Thursday, September 24, 2009
I'm taking a 10-week writing class, and I'm taking it with my friend, Deb. Just started today. I have been "creatively blocked" for so long it's beyond a block. Today the teacher gave a prompt that I was actually excited to get home and start working around.
Here's the prompt: Write a story about a child or very young adult's notion of the spiritual, the magical, or the religious. I encourage you to make the child the "I" in the story--but it can be fiction or memoir or a hybrid.
Include in your story a hot beverage, a specific kind of tree, and something that has or is believed by someone in the story to have some magical property.
Here's my first stab at it, which ended up being 90% memoir and 10% fiction, so I guess that qualifies it as my new favorite word, "hybrid."
I am going to be lifted right up off the ground and taken to heaven. That’s what Grandma says. She says the end of the world is coming, probably in her lifetime, but definitely in mine. Grandma should know because she was married to a Baptist minister before he died and went to heaven to be with God. Plus, she went to a special Bible college. She says all the good people are going to be just scooped right up from wherever they are standing, from whatever it is that they are doing, from whoever they are talking to. Boom. They are just going to get picked up and fly into the air up to heaven. Then something bad is going to happen to all the bad people left behind. People that haven’t accepted the Lord, Jesus Christ, as their personal Lord and savior. That’s who.
Mom and I are visiting Grandma. She lives in a special community full of old people that are all either retired Baptist ministers, or the wives of one. Pilgrim Haven. That’s the name of the place.
“Grandma?” I ask, shouldn’t it be Pilgrim HEAVEN, after the heaven?
Grandma picks up her special tea cup with matching saucer and sips her mostly tepid water with just one dunk of a used up tea bag in it. She’s saving. "Waste not, want not" is pretty much her favorite expression. That, and “Pretty is as pretty does.”
“Sweetheart,” Grandma answers me, “a haven is a place that’s peaceful and restful, and that’s what this place is. A peaceful and restful place for those of us that have been God’s pilgrims, until we can be with Him in heaven when He calls us.”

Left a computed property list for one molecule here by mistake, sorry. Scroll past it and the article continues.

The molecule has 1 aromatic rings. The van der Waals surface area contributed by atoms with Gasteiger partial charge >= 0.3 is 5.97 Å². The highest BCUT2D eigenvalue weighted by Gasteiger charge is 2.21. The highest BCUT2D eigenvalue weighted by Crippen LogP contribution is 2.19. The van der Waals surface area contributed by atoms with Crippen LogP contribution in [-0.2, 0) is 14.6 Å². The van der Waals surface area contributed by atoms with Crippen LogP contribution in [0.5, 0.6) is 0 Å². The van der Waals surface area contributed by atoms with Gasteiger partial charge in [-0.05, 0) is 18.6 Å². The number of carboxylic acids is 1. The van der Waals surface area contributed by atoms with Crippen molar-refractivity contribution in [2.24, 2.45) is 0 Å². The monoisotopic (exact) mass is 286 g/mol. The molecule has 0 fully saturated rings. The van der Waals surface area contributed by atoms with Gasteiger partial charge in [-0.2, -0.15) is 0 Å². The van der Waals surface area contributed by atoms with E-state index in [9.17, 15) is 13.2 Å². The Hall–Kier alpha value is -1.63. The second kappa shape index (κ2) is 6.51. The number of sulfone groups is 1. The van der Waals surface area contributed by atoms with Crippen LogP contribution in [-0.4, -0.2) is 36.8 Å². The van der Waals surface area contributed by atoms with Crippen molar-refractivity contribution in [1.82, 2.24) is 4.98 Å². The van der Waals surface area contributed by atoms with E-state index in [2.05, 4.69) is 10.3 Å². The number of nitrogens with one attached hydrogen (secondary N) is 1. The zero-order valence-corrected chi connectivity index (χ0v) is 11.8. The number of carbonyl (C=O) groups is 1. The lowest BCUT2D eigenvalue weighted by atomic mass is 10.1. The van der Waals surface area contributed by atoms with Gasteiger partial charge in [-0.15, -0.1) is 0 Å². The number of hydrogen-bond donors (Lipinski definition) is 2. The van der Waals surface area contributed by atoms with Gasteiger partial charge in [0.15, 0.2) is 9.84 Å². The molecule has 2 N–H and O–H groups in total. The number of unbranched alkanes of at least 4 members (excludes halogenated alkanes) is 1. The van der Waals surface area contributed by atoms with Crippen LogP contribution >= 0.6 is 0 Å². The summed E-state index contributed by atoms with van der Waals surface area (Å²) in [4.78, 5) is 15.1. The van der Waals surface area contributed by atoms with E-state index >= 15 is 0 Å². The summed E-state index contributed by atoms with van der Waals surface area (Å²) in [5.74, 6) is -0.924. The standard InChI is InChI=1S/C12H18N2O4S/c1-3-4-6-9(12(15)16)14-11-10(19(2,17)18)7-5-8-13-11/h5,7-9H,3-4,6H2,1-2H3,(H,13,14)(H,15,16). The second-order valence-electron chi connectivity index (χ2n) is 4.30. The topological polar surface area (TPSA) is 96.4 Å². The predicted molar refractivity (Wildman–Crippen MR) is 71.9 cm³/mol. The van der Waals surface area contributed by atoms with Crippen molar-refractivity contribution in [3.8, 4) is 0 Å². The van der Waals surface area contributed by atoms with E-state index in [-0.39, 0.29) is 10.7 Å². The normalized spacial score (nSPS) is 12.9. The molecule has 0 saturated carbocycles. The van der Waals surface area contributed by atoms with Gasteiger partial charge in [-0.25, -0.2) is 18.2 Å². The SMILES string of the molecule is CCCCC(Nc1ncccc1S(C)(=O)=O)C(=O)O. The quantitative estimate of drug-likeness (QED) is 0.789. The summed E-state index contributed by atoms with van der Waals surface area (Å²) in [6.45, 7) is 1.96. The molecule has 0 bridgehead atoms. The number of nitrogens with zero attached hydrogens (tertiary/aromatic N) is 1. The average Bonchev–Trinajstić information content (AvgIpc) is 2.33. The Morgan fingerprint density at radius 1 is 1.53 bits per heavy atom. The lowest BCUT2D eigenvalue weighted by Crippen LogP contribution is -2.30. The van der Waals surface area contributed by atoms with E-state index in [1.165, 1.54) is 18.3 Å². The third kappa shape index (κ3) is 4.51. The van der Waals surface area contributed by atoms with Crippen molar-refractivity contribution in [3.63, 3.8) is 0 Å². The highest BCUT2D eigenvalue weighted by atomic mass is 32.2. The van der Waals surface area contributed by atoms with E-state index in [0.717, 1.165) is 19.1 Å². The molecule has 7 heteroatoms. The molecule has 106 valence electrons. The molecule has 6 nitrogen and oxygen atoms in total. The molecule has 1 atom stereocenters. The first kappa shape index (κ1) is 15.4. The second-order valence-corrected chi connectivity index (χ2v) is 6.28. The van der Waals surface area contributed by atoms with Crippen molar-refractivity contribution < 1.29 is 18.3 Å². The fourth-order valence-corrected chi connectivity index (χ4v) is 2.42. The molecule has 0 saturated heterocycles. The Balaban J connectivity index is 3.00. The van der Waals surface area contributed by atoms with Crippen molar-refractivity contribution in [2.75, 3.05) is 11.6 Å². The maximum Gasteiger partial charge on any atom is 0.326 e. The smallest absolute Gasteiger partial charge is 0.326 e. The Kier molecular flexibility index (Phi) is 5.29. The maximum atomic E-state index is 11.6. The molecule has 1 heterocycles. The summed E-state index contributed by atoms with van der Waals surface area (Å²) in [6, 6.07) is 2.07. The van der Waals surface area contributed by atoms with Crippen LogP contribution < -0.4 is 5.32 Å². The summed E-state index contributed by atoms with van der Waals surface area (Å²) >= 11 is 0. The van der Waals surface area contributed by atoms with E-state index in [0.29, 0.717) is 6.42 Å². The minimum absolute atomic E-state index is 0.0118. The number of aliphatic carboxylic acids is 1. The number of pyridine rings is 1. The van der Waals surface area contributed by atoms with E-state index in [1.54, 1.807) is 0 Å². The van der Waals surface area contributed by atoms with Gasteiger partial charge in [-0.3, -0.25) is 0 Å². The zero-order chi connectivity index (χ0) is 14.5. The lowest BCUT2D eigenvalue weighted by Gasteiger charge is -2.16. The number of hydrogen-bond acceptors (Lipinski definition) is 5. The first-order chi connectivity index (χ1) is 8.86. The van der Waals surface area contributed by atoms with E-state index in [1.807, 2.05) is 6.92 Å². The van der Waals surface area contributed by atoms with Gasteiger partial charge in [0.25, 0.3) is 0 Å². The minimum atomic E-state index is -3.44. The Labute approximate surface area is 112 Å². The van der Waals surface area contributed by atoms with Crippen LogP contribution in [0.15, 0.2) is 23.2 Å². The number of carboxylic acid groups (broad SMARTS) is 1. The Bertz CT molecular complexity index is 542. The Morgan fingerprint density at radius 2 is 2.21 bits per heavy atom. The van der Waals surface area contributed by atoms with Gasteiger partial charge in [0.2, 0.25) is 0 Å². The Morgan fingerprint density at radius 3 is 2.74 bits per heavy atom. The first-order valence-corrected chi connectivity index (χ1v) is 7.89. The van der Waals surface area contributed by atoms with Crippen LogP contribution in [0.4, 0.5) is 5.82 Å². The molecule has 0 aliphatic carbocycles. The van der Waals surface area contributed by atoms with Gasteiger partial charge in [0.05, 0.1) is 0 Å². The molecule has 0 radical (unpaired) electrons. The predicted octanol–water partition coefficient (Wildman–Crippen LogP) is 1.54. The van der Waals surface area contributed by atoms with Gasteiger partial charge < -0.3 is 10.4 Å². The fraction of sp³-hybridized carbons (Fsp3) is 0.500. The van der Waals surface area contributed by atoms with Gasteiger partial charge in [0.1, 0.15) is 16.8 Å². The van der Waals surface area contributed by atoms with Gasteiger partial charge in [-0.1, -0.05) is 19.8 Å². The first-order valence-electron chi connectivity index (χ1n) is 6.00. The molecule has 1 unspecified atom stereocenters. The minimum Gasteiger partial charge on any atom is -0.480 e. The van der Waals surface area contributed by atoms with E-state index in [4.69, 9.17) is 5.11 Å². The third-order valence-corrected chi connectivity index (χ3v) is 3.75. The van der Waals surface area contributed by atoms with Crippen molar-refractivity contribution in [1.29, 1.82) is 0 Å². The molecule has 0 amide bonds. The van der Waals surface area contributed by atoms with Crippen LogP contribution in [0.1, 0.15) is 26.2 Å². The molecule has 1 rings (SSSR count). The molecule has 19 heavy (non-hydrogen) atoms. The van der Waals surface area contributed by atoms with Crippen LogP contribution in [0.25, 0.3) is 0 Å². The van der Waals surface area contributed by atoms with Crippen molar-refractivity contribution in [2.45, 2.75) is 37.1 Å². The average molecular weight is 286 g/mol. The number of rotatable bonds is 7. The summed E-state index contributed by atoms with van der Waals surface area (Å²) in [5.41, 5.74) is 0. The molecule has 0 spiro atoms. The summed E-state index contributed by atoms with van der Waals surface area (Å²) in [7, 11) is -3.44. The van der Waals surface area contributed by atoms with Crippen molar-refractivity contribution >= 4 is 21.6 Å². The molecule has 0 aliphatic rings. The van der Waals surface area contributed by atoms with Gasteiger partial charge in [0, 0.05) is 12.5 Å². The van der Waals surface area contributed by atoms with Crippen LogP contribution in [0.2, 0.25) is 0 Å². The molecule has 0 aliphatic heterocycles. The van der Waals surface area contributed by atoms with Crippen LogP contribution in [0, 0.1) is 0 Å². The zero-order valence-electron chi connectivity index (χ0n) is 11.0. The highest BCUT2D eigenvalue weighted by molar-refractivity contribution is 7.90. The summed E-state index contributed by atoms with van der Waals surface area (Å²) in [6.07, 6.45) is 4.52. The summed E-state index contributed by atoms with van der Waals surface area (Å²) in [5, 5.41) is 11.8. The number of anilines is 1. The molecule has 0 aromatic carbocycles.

Whatever it’s called, haven or heaven, it is pretty here. There are palm trees all around. We don’t have that type of tree where I live, up in Oregon, but down here in California, they do. Lots of them. It’s a palm tree haven.
I love Grandma, but I don’t like to hug her that much. She has whiskers on her chin and her breath never smells good, no matter how many times she scrubs her dentures. Mom said the reason she had to get dentures when she was 39 years old was on account of the fact that she had eight kids and no prenatal vitamins. Those kids sucked all the calcium right out of her teeth. That’s what mom says.
Grandma takes another sip of her “tea,” puts the cup and saucer down on the cedar hope chest, and starts to unfasten her hair. I put a quick hand up to my own head, smoothing down my shoulder length dishwater blond hair, and wonder how much longer it would take to get it as long as Grandma’s, probably like ten more years. Grandma’s is all the way down to her butt, but it doesn’t go straight across in a line, like mine, it goes more in the shape of a V.
Grandma pulls tortoise shell pins from her hair, they’re in the shape of huge long U’s. I think they’re beautiful. In fact, I think they are magical. I think that having one of those hairpins in my hair would make me like Grandma. It would give me special powers, almost like magic, and for sure, for sure I’d be taken up with Jesus when he comes again, and not stuck down here with all the people that worship Satan and will probably just get burned to death in the pits of hell.
Mom comes walking in the door, back from running to the grocery store to get Noxema, queen-sized pantyhose, bananas and Tums for Grandma. “Hi, Mom,” my mom says to Grandma. “I got all the things on your list.” It’s weird to hear Mom call Grandma, Mom.
As Grandma looks up to see Mom, the real mom in the room, I quick, steal a hairpin off the cedar hope chest, and put it into the pocket of my jeans. I just hope that the magic of the hairpin will kill whatever work of the devil I just did by stealing.
* Photo from shirleysdelight.com